Since rain is in the forecast, I'll be baking today.  I usually try to get all my baking out of the way when there is no possibility of getting anything done out of doors.  However, when I plan on using the mud oven, I bake on nice days. 

The boys are almost out of treats, so I'll be baking some today.  Here's the recipe:

 Peanut Butter Morsels
1 1/2 cup oat flour (grind old-fashioned oats in a blender)
1 cup brown rice flour (grind brown rice in a blender)
1/2 cup peanut butter
1/2 tsp. cinnamon
1/2 tsp. vanilla extract
1 Tb. honey
1 egg
1/2 cup water

Preheat the oven to 350 degrees
Mix all ingredients
Moisten your hands and form 1" balls of dough
Place on an ungreased cookie sheet and press the center down with your thumb
Bake for 20 mins. or until golden brown (I like to flip them over after the first 10 mins.)
Allow to cool completely and place in a glass jar with lid tightly sealed
These treats stay fresh and crunchy for at least a week if stored properly.  Miles Giles and Thurgood Morsel go crazy for them.  The recipe is easily modified.  I sometimes omit the vanilla and cinnamon and replace the water with some sort of meaty broth.  I also add a little mashed banana or sweet potato sometimes.  Have fun with it!  The dogs will be overjoyed that you baked for them no matter how they turn out.

It's raining!  I just brought the boys inside, and they're having a good nap.  It looks like it will be a very peaceful day.
Miles Giles on the couch (check out that pouty lip)

Tuesday, February 22, 2011

Three of My Favorite Things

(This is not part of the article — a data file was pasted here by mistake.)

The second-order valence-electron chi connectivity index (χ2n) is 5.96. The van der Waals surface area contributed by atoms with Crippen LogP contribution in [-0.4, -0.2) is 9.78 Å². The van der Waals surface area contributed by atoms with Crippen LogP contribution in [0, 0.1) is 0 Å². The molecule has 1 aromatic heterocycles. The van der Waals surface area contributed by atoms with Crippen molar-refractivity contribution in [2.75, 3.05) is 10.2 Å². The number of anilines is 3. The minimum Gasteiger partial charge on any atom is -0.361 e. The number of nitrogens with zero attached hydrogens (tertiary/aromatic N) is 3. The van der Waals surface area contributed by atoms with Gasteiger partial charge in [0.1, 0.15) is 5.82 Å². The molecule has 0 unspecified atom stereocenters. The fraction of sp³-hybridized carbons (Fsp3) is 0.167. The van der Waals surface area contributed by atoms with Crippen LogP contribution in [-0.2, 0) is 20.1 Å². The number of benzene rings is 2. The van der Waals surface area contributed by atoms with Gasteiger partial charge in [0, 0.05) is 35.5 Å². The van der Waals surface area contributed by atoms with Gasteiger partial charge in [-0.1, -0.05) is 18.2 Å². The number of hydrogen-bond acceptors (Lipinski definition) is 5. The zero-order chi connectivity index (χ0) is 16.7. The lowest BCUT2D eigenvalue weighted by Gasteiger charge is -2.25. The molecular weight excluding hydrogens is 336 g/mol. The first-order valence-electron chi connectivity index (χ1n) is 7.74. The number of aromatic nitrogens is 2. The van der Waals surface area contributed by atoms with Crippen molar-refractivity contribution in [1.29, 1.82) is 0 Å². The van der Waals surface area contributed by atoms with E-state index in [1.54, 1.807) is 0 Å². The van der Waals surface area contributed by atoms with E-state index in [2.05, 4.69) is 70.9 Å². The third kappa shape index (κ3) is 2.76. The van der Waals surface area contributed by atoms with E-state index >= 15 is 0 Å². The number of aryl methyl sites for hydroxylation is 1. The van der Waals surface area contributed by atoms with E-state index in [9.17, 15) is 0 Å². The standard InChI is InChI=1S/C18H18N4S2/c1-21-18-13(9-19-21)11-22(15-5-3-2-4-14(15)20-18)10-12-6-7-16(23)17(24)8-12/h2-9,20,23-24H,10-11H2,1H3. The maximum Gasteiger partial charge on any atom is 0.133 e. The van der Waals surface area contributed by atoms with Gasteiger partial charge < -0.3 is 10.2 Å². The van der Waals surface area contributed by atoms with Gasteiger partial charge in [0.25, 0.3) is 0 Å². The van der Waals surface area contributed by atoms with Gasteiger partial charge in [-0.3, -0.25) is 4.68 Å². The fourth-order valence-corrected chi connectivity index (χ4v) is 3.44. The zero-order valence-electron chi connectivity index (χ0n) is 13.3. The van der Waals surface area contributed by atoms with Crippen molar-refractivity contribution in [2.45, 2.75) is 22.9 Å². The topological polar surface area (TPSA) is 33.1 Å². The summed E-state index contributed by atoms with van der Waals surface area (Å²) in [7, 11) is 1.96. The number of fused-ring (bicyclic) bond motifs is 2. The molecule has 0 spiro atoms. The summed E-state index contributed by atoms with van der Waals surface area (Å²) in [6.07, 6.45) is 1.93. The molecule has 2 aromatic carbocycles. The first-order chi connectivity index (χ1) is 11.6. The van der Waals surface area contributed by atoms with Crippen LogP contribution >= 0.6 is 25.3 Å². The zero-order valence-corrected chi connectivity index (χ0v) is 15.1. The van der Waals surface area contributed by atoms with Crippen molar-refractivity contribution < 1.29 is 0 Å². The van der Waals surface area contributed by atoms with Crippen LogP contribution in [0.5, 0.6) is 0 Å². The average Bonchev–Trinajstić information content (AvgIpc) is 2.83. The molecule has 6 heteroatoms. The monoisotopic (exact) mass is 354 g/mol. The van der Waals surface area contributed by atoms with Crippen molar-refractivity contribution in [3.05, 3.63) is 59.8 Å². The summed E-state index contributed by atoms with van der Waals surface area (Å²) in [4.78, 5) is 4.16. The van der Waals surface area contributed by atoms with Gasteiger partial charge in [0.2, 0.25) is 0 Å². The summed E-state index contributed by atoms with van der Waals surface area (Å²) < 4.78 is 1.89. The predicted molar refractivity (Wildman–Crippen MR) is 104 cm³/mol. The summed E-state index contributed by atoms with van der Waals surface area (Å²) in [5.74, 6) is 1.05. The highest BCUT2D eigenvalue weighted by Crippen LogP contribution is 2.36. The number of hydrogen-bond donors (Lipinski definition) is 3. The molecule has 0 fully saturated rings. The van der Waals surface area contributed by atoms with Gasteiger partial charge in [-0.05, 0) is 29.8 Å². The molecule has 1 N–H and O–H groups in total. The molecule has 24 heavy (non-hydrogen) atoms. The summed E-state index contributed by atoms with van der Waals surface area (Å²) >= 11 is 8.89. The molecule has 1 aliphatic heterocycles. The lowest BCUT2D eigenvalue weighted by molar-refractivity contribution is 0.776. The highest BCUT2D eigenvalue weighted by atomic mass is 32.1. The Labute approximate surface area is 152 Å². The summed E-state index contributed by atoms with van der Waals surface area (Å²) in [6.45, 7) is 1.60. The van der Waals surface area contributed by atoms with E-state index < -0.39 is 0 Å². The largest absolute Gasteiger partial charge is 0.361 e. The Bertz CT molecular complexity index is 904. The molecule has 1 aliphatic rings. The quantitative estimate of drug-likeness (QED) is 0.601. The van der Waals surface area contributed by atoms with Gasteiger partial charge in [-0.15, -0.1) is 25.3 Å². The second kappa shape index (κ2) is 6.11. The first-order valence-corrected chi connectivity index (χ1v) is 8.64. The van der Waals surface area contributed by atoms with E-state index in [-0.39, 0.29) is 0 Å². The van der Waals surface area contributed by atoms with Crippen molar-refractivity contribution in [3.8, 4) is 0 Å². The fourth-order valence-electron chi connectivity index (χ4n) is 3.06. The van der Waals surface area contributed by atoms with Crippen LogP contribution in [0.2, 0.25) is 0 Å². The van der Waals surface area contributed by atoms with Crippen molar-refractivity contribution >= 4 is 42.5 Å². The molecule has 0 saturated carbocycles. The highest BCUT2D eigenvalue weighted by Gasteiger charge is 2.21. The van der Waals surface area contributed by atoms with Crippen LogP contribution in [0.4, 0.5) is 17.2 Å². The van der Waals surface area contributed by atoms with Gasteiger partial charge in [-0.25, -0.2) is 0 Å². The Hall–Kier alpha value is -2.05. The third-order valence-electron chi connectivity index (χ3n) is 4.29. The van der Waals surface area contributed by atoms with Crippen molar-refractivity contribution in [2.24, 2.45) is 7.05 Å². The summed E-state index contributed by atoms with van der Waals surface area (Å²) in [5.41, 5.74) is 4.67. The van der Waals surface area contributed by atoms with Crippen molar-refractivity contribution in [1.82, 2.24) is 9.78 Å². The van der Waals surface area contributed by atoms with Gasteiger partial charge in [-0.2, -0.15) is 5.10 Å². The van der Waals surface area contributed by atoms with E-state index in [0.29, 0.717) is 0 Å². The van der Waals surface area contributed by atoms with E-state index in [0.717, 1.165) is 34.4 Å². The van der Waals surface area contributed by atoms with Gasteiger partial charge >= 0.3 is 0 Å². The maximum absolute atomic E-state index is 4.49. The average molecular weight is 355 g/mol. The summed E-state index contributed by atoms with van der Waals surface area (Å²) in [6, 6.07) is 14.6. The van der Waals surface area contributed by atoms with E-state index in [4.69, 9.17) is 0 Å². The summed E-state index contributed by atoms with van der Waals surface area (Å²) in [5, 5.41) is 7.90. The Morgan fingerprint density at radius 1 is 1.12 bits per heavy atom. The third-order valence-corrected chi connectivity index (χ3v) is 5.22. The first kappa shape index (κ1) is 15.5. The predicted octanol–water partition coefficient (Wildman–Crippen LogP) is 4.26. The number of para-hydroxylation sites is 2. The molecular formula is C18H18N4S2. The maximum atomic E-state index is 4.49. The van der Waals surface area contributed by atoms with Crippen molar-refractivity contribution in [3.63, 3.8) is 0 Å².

As I was poking around in the greenhouse this morning looking for signs of new life, I was pleasantly surprised to see that the hops is coming up.  We put in three varieties last year, and all of them did very well in the greenhouse.  Hopefully, they'll start producing this year.  It would be so awesome to use our own hops in an IPA.  I couldn't get a good photo of the little guys this morning, but I've included a pic of two varieties as they were last year.
Willamette and Nugget Hops

We ordered most our seeds from Seed Savers Exchange this year.  Previously, we had gone with Johnny's Seeds and Seeds of Change, but we really liked SSE's varieties and prices.  I think we made the right choice.  So far, all of the seeds I've used look extremely healthy.  Actually, I've never seen such robust-looking seed before.  They're very clean and have an all-around fresh look.  We ordered our garlic from SSE last fall, and it's doing really well.  We chose Georgian Fire and Elephant garlic for a contrast of flavors.  Garlic seed is pretty expensive, so we won't be eating any of it this year.  We'll plant everything we harvest.
Georgian Fire or Elephant garlic.  I can't remember which we planted where.

In other news, I got to see a Big Brown bat this morning.  I love bats.  My neighbor was cleaning out his basement when he found the guy.  We know it was a Big Brown bat because my neighbor is a member of the Bat Conservation Association.  I wish I had taken a photo, but I missed my chance.  The bat was still in hibernation mode when he was discovered, but he came to his senses and fluttered away into the forest in a matter of minutes.  One point for the Bat Conservation Association.

Monday, February 21, 2011

Dog, Toad, Chicken

Weekend Recap
We worked hard, and we played hard last weekend.  Two of our good friends came down from the mountain for a visit Saturday.  We fired up the mud oven that I built last summer (she still needs a name), had a pizza feast, and went on a little adventure on the Kubota.  On Sunday Ben worked on the hen house while I prepared some vegetable beds.

Today in the Kitchen Garden
We have a personal kitchen garden in the backyard between the dog's yard and the woods.  It is my new favorite place.  Ben and I moved into this house last June, so we put in all the beds last fall, and this our first time planting a kitchen garden at this house on Memory Lane.  We used to grow miscellaneous vegetables in the asparagus field, but there won't be enough room there this year.  It will also be a lot easier to manage the garden now that it's in our backyard.  I had so much fun today.  I planted Amish Snap peas, Mokum and Scarlet Nantes carrots, and Detroit Dark Red beets along the fence.